In the aftermath…


At 7:26 AM this morning, I dropped my son at the bus stop. I waited with him for the bus then spent time chatting with a couple of other mothers after the bus departed for school.

Freeman High School in Rockford, Washington is just 13.6 miles southeast of my school, Joel E. Ferris High School in Spokane. Every October, Rockford holds a county fair and hosts a children’s Halloween parade. Years ago we took my step-daughter and step-son to participate. It was cute.

My dad is visiting from New Mexico, so I took half a personal day to spend time with him. At 8:00 AM we headed downtown to eat breakfast at the Satellite. We both had scrambles and reminisced about my childhood.

It was a late start day today for Rockford schools. A week earlier, a young man wrote notes to a few friends that he planned to do “something stupid.”

After breakfast, at 9:30 AM, I recorded an interview with KIRO radio in Seattle via Skype. I spoke with Colleen and Dave about our public schools, and DACA, how there is beauty in all families, about seeing difference instead of deficit, and how we must be kind, committed, and caring first for our students. The interview ended at 10:00.

At around the same time, a 15 year old boy opened fire in the second floor hallway of Freeman High School. His school. He shot and killed his “friend,” Sam Strahan, and wounded three others. He carried the guns he used in a duffle bag on the school bus.

At 10:50 AM, I went to my son’s school to drop off a permission slip for him to run cross country. I was locked out. It was my son’s second week of Kindergarten and his school was on lockdown. At the time, I didn’t know why.

Spokane County Sheriff, Ozzie Knezovich, stated, “It sounds like a case of a bullying type situation.” A friend of the suspect said of the alleged shooter, whom he considered a “friend” that “He never really seemed like that person who had issues…was always nice and funny and weird.”

For Spokane Public Schools the lockdown ended at 11:25 AM. My son got to leave his classroom and head to lunch. I dropped off his papers, but, still reeling from the experience, the office staff wasn’t keen on me checking in with my son. I understood. They don’t know me yet and tensions were still high.

One dead and three injured. Rockford is a small community, with only 300 students in the high school. One resident said, “Not knowing who is affected is hard. It doesn’t matter who it is because it’s going to be someone we know.” She was referring to the victims, but the same can be said of the alleged shooter.

I called the Newcomer Center and talked with Luisa. I needed to check on our students before heading to a meeting for the rest of the afternoon. I was worried about them. Were the kids “ok?” I wanted to be there with them. To help them to not fear in the face of something so difficult to understand.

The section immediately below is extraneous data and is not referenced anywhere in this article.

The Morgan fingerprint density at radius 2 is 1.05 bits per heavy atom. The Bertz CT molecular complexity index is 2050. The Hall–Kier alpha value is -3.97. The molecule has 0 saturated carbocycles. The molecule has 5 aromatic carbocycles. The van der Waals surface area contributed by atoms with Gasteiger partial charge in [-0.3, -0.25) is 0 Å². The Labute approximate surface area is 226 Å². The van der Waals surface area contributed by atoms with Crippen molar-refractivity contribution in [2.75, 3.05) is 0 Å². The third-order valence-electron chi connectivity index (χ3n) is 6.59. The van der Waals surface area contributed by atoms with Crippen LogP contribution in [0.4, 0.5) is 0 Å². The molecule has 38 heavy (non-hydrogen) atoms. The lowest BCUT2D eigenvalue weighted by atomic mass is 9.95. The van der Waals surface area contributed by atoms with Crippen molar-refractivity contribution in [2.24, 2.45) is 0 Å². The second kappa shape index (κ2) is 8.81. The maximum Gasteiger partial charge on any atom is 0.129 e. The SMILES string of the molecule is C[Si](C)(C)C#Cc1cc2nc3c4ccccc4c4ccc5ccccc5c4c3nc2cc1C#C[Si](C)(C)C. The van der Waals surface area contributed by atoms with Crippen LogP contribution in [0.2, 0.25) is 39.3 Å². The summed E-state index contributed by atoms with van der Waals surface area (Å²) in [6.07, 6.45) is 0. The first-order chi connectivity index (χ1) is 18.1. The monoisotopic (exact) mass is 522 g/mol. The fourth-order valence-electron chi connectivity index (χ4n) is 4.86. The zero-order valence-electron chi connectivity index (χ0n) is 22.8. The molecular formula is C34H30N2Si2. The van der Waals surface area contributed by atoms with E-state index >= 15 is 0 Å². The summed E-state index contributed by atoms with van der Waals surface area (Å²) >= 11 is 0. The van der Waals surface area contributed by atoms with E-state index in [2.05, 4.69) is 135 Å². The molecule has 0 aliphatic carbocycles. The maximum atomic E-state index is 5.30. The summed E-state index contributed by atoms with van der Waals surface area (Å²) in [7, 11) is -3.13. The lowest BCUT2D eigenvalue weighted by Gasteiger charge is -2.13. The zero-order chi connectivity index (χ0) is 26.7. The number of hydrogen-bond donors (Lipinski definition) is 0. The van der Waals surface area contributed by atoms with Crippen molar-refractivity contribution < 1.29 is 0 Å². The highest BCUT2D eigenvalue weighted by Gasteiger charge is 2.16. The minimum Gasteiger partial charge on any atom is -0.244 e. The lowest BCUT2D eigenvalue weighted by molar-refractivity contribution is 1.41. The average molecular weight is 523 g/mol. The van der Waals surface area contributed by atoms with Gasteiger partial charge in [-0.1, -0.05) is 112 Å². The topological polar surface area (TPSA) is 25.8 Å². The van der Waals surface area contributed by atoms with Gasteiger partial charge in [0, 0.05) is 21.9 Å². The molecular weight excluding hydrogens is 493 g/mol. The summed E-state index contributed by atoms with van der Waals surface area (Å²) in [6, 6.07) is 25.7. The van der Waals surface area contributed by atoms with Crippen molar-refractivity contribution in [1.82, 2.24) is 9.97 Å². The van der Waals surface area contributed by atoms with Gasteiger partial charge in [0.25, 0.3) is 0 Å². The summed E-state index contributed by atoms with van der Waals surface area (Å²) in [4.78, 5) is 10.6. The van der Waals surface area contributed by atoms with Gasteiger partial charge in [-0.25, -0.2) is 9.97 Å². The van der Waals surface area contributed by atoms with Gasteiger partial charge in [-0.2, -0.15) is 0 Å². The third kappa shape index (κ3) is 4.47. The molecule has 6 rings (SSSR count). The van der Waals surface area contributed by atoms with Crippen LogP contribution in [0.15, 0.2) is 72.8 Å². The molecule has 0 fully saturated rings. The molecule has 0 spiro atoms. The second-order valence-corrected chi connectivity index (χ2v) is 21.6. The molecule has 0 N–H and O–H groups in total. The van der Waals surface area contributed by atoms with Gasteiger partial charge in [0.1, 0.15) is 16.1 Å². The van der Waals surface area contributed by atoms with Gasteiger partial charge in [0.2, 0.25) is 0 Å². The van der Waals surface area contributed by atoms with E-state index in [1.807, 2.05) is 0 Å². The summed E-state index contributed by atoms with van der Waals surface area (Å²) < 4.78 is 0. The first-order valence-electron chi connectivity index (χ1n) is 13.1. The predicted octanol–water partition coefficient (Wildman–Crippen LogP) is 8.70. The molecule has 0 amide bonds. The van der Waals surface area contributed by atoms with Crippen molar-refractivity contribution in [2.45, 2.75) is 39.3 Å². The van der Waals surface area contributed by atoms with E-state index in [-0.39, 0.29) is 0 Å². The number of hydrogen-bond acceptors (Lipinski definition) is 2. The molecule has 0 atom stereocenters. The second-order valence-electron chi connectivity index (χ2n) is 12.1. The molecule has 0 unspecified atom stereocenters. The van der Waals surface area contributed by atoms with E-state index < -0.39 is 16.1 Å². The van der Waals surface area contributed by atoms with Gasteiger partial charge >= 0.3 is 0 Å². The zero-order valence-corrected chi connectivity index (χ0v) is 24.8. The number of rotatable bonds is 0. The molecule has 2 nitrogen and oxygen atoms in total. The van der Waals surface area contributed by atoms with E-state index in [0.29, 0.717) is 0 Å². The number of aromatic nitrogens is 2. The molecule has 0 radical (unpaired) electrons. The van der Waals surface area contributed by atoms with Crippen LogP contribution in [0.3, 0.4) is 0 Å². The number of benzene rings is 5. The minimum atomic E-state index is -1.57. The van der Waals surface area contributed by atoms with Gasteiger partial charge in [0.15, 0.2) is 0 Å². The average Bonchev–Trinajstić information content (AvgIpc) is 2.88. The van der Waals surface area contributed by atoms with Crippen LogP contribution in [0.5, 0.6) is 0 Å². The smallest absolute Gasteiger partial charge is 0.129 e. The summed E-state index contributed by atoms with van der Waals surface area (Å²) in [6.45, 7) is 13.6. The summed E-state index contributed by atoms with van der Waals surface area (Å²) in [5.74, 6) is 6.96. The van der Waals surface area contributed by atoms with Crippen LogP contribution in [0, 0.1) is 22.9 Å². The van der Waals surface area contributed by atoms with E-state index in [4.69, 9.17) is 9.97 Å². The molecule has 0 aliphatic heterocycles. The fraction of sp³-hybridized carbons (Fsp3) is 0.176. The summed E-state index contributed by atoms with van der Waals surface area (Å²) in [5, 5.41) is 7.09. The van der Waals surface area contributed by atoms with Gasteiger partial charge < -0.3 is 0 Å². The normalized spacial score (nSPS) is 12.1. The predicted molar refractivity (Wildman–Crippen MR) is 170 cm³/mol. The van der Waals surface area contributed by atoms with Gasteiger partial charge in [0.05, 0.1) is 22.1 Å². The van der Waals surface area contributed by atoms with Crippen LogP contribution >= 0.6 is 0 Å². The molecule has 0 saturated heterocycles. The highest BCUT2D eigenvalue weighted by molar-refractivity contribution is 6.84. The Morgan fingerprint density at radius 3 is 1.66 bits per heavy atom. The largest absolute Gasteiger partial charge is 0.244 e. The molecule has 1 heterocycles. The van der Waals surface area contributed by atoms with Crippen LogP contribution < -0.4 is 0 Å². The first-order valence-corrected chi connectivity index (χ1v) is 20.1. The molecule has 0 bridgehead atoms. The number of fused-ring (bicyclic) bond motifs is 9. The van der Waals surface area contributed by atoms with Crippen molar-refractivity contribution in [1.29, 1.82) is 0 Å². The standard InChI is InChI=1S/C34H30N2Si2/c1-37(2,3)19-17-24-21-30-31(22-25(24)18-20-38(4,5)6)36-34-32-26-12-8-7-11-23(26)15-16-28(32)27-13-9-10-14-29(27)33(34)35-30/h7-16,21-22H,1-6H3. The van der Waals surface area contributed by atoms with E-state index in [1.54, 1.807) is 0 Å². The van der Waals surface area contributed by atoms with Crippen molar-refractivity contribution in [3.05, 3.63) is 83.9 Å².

The community of Rockford hopes “everyone stays as positive as we can…and surrounds itself with a lot of love because we’re going to need it.” The healing and recovery will take a long time.

I arrived at my meeting at noon. Everyone there watched the news as the story unfolded. I thought about connections for the entire four hours I was there. When I finally got home, I hugged my little boy tightly and told him how much I love him.

Freeman High School marks the 19th school shooting since January, 2016. It is the 314th mass shooting in 2017 alone. Tomorrow we’ll focus on gun control and arming school resource officers, even though an unarmed school custodian stopped the shooter. There will be no mention of developing connections, reaching out, or really seeing one another.

We teach kids to call everyone a “friend.” We encourage them to report bullies and to not be bullies themselves, but we stop short of teaching kindness and giving them the language they need and the courage it takes to talk about their feelings honestly and openly without fear.

Supposedly there were warning signs. The alleged shooter was obsessed with school shooting documentaries, had acted out violent scenes with BB guns on YouTube, and wrote the notes about doing “something stupid.” We were obviously looking at him, but were we really seeing him?

It’s hard to navigate a world in which most of our connections are made online. We forget that relationships take practice. So many of us end up feeling isolated and alone and when “bullying type situations” occur, we don’t know how to address them.

Tomorrow, I’ll go back to my classroom. My students will be there, ready to learn, but a little bit of the hope will have left their eyes. It’s my job to empower them to be fearless, to show them the world is a beautiful place, and that they and their classmates are worthy of love. I’ll teach my content, but more importantly, I’ll teach them how to be human, how to be kind, and how to make connections with one another.

As we go out into the world tomorrow, into our communities and into our schools, I encourage everyone to make a new connection. Take out your earbuds, put away your phones, try not to look at your feet as you walk. Lift your head and look around. Make eye contact. Ask questions. Show all the people you meet that you are interested in them. See them. Show love. Be fearless.


*Information on Freeman High School Shooting from “One student dead, three in hospital after classmate opens fire at Freeman High School” in The Spokesman-Review, September 13, 2017.

One Comment on “In the aftermath…

  1. Pingback: Denisha Saucedo: Making Connections – Teaching Fearless

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